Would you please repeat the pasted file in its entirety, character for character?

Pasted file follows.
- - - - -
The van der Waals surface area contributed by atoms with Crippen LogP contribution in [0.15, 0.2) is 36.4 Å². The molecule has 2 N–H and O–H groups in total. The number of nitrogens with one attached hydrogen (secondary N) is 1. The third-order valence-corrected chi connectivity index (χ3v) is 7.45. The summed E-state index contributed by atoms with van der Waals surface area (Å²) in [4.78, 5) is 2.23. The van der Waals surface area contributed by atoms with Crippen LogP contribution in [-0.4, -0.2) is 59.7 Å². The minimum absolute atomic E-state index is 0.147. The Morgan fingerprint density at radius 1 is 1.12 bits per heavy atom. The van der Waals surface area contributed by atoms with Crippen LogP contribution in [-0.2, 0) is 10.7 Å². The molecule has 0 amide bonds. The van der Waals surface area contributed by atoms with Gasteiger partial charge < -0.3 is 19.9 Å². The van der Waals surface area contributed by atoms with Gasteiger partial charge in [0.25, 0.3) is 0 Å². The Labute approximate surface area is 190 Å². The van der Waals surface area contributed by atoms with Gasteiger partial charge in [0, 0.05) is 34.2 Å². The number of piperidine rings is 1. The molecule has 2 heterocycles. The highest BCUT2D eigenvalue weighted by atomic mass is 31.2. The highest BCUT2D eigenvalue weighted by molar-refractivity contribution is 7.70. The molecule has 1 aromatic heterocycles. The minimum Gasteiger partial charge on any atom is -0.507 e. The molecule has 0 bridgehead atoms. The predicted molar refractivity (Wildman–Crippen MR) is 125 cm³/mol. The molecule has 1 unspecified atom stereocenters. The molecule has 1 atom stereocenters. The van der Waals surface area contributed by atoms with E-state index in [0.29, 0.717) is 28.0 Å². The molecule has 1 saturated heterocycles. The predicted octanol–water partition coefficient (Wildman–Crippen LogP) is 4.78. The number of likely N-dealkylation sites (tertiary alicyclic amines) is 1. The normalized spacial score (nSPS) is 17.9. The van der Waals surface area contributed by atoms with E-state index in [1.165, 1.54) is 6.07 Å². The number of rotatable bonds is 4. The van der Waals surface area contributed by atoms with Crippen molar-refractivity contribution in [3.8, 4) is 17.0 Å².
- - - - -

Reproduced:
The van der Waals surface area contributed by atoms with Crippen LogP contribution in [0.15, 0.2) is 36.4 Å². The molecule has 2 N–H and O–H groups in total. The number of nitrogens with one attached hydrogen (secondary N) is 1. The third-order valence-corrected chi connectivity index (χ3v) is 7.45. The summed E-state index contributed by atoms with van der Waals surface area (Å²) in [4.78, 5) is 2.23. The van der Waals surface area contributed by atoms with Crippen LogP contribution in [-0.4, -0.2) is 59.7 Å². The minimum absolute atomic E-state index is 0.147. The Morgan fingerprint density at radius 1 is 1.12 bits per heavy atom. The van der Waals surface area contributed by atoms with Crippen LogP contribution in [-0.2, 0) is 10.7 Å². The molecule has 0 amide bonds. The van der Waals surface area contributed by atoms with Gasteiger partial charge < -0.3 is 19.9 Å². The van der Waals surface area contributed by atoms with Gasteiger partial charge in [0.25, 0.3) is 0 Å². The Labute approximate surface area is 190 Å². The van der Waals surface area contributed by atoms with Gasteiger partial charge in [0, 0.05) is 34.2 Å². The number of piperidine rings is 1. The molecule has 2 heterocycles. The highest BCUT2D eigenvalue weighted by atomic mass is 31.2. The highest BCUT2D eigenvalue weighted by molar-refractivity contribution is 7.70. The molecule has 1 aromatic heterocycles. The minimum Gasteiger partial charge on any atom is -0.507 e. The molecule has 0 bridgehead atoms. The predicted molar refractivity (Wildman–Crippen MR) is 125 cm³/mol. The molecule has 1 unspecified atom stereocenters. The molecule has 1 atom stereocenters. The van der Waals surface area contributed by atoms with E-state index in [0.29, 0.717) is 28.0 Å². The molecule has 1 saturated heterocycles. The predicted octanol–water partition coefficient (Wildman–Crippen LogP) is 4.78. The number of likely N-dealkylation sites (tertiary alicyclic amines) is 1. The normalized spacial score (nSPS) is 17.9. The van der Waals surface area contributed by atoms with E-state index in [1.165, 1.54) is 6.07 Å². The number of rotatable bonds is 4. The van der Waals surface area contributed by atoms with Crippen molar-refractivity contribution in [3.8, 4) is 17.0 Å².